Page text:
Have we reached peak global?
Throughout my career, globalisation has been seen as a good thing. I recall an early boss saying to me ‘Go global or go aground’ in the mid-1980s. Certainly over the past 30 years it has brought immense gains in terms of trading, wealth and leisure travel. It’s hard to imagine there were FX controls in place until Mrs Thatcher removed them in 1979 or that UK citizens were only allowed to take £30 in cash overseas.
For the first time, with Trump’s agenda and the Le Pen/Macron run-off in the French election, the thesis that globalisation is good is being seriously challenged. I was trying to explain to my 13 year old son the pluses and minuses the other day. He is used to travelling overseas for holidays, and can see all the benefits, but found it more difficult to understand why blue collar workers had voted for billionaire Trump.
My overly simple explanation to him focused on two main points. The first is that the opening up of China and Eastern Europe has released a flood of new workers onto the capitalist world, who were willing to work harder and for less money. Economics 1.01 tells us that more supply equals a lower price for labour. The second is the effect of central bank policies after the 2008 financial crisis on asset prices and the general cost of living. I had to explain to him what I meant by an asset but my overall point was that for blue collar, and increasingly middle class, workers standards of living have fallen. Wages have gone down in real terms and the cost of living has risen. That’s why Trump’s agenda gained traction last year.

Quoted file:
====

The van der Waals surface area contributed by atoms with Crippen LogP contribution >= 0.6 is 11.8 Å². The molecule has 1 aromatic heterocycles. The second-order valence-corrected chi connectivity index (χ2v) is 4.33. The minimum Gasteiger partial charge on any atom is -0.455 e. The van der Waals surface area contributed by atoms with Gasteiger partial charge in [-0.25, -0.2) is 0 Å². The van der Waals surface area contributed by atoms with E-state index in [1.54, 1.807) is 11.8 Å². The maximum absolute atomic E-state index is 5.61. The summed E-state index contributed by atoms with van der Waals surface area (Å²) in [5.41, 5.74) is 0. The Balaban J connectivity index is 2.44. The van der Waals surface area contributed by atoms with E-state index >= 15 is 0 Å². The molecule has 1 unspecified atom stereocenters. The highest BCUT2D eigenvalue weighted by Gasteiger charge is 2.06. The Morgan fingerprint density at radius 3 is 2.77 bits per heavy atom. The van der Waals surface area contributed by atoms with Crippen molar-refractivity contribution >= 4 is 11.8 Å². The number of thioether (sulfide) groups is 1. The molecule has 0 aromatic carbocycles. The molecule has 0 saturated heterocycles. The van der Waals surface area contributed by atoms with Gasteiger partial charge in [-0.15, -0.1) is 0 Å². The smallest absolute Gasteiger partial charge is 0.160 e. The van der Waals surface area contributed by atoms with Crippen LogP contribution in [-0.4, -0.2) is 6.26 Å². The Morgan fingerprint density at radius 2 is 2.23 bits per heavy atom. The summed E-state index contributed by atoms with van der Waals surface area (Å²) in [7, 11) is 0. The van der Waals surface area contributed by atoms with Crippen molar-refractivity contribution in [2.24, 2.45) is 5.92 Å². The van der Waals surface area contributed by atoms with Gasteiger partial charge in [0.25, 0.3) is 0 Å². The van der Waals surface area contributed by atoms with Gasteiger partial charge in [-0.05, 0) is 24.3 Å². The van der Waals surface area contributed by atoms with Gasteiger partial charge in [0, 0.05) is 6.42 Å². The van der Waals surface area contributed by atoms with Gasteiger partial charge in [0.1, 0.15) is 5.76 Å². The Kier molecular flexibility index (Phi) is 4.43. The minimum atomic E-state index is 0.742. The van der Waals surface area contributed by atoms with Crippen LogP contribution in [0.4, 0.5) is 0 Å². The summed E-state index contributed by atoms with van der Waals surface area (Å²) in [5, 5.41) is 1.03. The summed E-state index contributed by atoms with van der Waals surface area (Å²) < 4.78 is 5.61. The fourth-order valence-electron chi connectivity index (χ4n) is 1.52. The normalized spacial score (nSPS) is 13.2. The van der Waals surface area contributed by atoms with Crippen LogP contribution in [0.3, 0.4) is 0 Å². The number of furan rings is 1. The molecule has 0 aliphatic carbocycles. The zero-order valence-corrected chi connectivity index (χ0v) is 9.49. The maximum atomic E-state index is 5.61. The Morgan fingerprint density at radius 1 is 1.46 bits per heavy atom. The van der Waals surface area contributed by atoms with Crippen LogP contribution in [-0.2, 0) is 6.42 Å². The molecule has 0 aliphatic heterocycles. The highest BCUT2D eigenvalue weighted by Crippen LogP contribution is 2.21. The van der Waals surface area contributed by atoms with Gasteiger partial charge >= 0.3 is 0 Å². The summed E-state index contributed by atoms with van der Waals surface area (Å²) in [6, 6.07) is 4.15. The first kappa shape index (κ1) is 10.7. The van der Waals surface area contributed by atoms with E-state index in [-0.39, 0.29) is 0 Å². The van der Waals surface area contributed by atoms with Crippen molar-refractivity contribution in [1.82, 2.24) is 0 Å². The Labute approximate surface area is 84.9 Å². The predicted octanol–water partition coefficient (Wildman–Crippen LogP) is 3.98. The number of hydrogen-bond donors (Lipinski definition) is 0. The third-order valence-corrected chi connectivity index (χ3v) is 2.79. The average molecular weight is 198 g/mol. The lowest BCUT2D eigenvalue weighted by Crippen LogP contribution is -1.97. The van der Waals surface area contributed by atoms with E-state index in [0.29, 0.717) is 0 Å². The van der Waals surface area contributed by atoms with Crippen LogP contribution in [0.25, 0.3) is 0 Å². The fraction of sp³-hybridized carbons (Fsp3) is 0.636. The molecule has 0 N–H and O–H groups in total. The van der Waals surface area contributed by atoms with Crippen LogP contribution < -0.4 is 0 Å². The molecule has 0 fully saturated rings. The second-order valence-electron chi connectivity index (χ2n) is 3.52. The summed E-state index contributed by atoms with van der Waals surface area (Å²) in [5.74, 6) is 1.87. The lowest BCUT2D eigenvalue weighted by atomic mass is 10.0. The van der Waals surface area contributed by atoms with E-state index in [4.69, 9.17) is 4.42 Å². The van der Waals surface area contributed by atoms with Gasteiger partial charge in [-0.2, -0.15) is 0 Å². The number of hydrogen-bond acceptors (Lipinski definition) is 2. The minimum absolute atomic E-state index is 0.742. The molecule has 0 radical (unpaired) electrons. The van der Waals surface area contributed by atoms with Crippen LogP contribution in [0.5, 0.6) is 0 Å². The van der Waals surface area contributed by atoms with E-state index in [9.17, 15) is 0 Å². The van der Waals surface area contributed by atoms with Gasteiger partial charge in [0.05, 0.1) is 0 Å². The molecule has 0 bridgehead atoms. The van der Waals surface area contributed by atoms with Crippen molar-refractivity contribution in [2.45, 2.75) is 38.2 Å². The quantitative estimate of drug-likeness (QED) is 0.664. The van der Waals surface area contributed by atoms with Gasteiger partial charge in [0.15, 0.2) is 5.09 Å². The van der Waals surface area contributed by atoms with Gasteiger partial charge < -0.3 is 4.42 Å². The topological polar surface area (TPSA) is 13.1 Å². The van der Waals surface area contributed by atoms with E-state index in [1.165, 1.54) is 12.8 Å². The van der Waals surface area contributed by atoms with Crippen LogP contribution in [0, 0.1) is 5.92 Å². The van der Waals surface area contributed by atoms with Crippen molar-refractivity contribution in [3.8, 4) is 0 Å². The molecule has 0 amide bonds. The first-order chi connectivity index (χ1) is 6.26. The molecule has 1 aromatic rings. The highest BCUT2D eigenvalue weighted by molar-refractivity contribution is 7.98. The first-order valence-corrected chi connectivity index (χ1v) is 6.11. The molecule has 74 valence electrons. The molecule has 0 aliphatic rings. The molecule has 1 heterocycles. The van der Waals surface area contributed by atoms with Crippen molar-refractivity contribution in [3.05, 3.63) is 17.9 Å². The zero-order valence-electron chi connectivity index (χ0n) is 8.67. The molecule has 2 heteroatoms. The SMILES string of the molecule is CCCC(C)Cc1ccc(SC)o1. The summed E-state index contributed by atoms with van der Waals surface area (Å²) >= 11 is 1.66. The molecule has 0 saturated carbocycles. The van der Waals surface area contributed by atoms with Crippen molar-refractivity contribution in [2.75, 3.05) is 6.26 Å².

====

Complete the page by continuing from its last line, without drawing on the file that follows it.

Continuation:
He equated Donald Trump’s Mexican Wall promise with xenophobia (his word, not mine) but I do not think that is right. The point of the wall is to stop illegal immigrants taking US jobs and, while not everyone will agree with the means chosen, the objective is surely uncontroversial. We have yet to find out whether Trump is genuinely xenophobic, in the sense of trying to reduce contacts and trade between the US and the rest of the world. Given his business background and the huge footprint of the US all over the globe, I shall be astonished if he does turn out to be.
Le Pen comes from a very different philosophical starting point but she has been furiously rowing into the middle ground, and over the next two weeks will surely continue to do so. France is also a major exporter of both goods and culture. While she doesn’t have the same commitment to trade, if she does make it to the Elysee Palace I suspect she too will rapidly recognise that globalisation brings benefits as well as detriment.
Should investors care? In my view, the two biggest questions for all investors today are the path of inflation and that of globalisation. The latter is like a juggernaut in that it would take a major event to turn it round, simply because so many people benefit from it. There are political tensions in the world which could cause that major event, for example the tensions around North Korea and the Middle East, but it seems to me that the world is still some way away from the kind of event which would stop the globalisation trend. In which case, investors should care and pay close attention to the actions of both Trump and the next French President rather than their words. We probably have not yet reached ‘peak global’.